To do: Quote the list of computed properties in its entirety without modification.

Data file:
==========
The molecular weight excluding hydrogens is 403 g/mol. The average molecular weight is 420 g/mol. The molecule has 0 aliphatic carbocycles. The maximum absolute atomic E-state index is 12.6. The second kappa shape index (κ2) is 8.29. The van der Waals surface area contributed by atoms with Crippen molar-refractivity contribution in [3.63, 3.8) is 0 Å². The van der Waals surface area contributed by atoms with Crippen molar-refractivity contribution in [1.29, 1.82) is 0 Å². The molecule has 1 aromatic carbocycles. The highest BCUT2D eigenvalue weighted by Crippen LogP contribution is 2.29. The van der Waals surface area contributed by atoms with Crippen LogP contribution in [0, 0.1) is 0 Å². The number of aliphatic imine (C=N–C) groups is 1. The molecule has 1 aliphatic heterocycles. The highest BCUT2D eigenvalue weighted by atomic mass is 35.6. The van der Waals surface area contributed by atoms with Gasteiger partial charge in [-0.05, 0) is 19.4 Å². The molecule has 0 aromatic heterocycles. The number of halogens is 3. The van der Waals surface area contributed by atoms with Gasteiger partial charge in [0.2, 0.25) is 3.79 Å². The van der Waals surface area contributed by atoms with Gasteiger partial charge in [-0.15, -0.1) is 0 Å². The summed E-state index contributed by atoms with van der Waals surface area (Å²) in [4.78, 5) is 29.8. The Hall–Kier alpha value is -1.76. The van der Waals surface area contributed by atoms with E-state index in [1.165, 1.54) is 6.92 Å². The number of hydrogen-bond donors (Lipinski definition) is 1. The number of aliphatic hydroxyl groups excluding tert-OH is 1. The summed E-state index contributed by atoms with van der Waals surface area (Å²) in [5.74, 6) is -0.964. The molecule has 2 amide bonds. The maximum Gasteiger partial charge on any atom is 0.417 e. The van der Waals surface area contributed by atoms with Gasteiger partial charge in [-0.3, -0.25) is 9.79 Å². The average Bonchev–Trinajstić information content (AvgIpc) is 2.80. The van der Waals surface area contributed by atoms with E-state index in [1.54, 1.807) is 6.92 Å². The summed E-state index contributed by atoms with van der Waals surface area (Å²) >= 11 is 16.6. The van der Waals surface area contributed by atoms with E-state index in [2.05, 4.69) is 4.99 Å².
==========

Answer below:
The molecular weight excluding hydrogens is 403 g/mol. The average molecular weight is 420 g/mol. The molecule has 0 aliphatic carbocycles. The maximum absolute atomic E-state index is 12.6. The second kappa shape index (κ2) is 8.29. The van der Waals surface area contributed by atoms with Crippen molar-refractivity contribution in [3.63, 3.8) is 0 Å². The van der Waals surface area contributed by atoms with Crippen molar-refractivity contribution in [1.29, 1.82) is 0 Å². The molecule has 1 aromatic carbocycles. The highest BCUT2D eigenvalue weighted by Crippen LogP contribution is 2.29. The van der Waals surface area contributed by atoms with Crippen LogP contribution in [0, 0.1) is 0 Å². The number of aliphatic imine (C=N–C) groups is 1. The molecule has 1 aliphatic heterocycles. The highest BCUT2D eigenvalue weighted by atomic mass is 35.6. The van der Waals surface area contributed by atoms with Gasteiger partial charge in [-0.05, 0) is 19.4 Å². The molecule has 0 aromatic heterocycles. The number of halogens is 3. The van der Waals surface area contributed by atoms with Gasteiger partial charge in [0.2, 0.25) is 3.79 Å². The van der Waals surface area contributed by atoms with Gasteiger partial charge in [-0.15, -0.1) is 0 Å². The summed E-state index contributed by atoms with van der Waals surface area (Å²) in [4.78, 5) is 29.8. The Hall–Kier alpha value is -1.76. The van der Waals surface area contributed by atoms with E-state index in [1.165, 1.54) is 6.92 Å². The number of hydrogen-bond donors (Lipinski definition) is 1. The number of aliphatic hydroxyl groups excluding tert-OH is 1. The summed E-state index contributed by atoms with van der Waals surface area (Å²) in [5.74, 6) is -0.964. The molecule has 2 amide bonds. The maximum Gasteiger partial charge on any atom is 0.417 e. The van der Waals surface area contributed by atoms with Gasteiger partial charge in [-0.3, -0.25) is 9.79 Å². The average Bonchev–Trinajstić information content (AvgIpc) is 2.80. The van der Waals surface area contributed by atoms with E-state index in [1.54, 1.807) is 6.92 Å². The summed E-state index contributed by atoms with van der Waals surface area (Å²) >= 11 is 16.6. The van der Waals surface area contributed by atoms with E-state index in [2.05, 4.69) is 4.99 Å².